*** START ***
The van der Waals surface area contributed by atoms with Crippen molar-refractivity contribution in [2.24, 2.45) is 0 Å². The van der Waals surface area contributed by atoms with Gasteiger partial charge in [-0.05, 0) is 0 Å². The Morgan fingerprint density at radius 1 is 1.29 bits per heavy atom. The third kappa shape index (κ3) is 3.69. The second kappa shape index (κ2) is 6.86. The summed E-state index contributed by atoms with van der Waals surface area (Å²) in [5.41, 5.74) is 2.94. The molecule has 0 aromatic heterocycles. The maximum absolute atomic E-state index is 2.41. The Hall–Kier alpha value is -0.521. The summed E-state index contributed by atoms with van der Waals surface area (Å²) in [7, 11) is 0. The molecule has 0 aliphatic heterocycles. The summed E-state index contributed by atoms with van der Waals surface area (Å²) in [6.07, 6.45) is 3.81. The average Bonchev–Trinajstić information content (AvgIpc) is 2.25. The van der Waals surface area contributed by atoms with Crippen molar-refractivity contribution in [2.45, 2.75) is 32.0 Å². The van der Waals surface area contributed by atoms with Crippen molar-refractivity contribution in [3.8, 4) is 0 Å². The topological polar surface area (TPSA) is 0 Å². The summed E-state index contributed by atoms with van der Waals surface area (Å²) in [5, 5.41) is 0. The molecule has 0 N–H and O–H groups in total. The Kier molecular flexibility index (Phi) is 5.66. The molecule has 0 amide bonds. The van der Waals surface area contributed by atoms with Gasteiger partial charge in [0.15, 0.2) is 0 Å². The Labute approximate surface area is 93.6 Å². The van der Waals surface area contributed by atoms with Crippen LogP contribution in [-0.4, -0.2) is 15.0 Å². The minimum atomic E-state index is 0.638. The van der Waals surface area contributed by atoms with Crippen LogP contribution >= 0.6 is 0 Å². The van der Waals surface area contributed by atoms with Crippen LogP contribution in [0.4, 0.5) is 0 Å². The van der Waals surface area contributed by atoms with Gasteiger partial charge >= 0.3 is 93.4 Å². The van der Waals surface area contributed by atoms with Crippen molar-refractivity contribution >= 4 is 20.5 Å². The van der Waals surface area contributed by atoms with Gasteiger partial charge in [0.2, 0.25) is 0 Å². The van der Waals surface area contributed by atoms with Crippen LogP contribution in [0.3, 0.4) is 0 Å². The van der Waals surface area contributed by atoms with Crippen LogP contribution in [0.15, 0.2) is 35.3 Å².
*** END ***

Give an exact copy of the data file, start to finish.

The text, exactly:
The van der Waals surface area contributed by atoms with Crippen molar-refractivity contribution in [2.24, 2.45) is 0 Å². The van der Waals surface area contributed by atoms with Gasteiger partial charge in [-0.05, 0) is 0 Å². The Morgan fingerprint density at radius 1 is 1.29 bits per heavy atom. The third kappa shape index (κ3) is 3.69. The second kappa shape index (κ2) is 6.86. The summed E-state index contributed by atoms with van der Waals surface area (Å²) in [5.41, 5.74) is 2.94. The molecule has 0 aromatic heterocycles. The maximum absolute atomic E-state index is 2.41. The Hall–Kier alpha value is -0.521. The summed E-state index contributed by atoms with van der Waals surface area (Å²) in [7, 11) is 0. The molecule has 0 aliphatic heterocycles. The summed E-state index contributed by atoms with van der Waals surface area (Å²) in [6.07, 6.45) is 3.81. The average Bonchev–Trinajstić information content (AvgIpc) is 2.25. The van der Waals surface area contributed by atoms with Crippen molar-refractivity contribution in [2.45, 2.75) is 32.0 Å². The van der Waals surface area contributed by atoms with Crippen molar-refractivity contribution in [3.8, 4) is 0 Å². The topological polar surface area (TPSA) is 0 Å². The summed E-state index contributed by atoms with van der Waals surface area (Å²) in [5, 5.41) is 0. The molecule has 0 N–H and O–H groups in total. The Kier molecular flexibility index (Phi) is 5.66. The molecule has 0 amide bonds. The van der Waals surface area contributed by atoms with Gasteiger partial charge in [0.15, 0.2) is 0 Å². The Labute approximate surface area is 93.6 Å². The van der Waals surface area contributed by atoms with Crippen LogP contribution in [-0.4, -0.2) is 15.0 Å². The minimum atomic E-state index is 0.638. The van der Waals surface area contributed by atoms with Crippen LogP contribution >= 0.6 is 0 Å². The van der Waals surface area contributed by atoms with Crippen LogP contribution in [0.4, 0.5) is 0 Å². The van der Waals surface area contributed by atoms with Gasteiger partial charge >= 0.3 is 93.4 Å². The van der Waals surface area contributed by atoms with Crippen molar-refractivity contribution >= 4 is 20.5 Å². The van der Waals surface area contributed by atoms with Gasteiger partial charge in [0.2, 0.25) is 0 Å². The van der Waals surface area contributed by atoms with Crippen LogP contribution in [0.3, 0.4) is 0 Å². The van der Waals surface area contributed by atoms with Crippen LogP contribution in [0.15, 0.2) is 35.3 Å².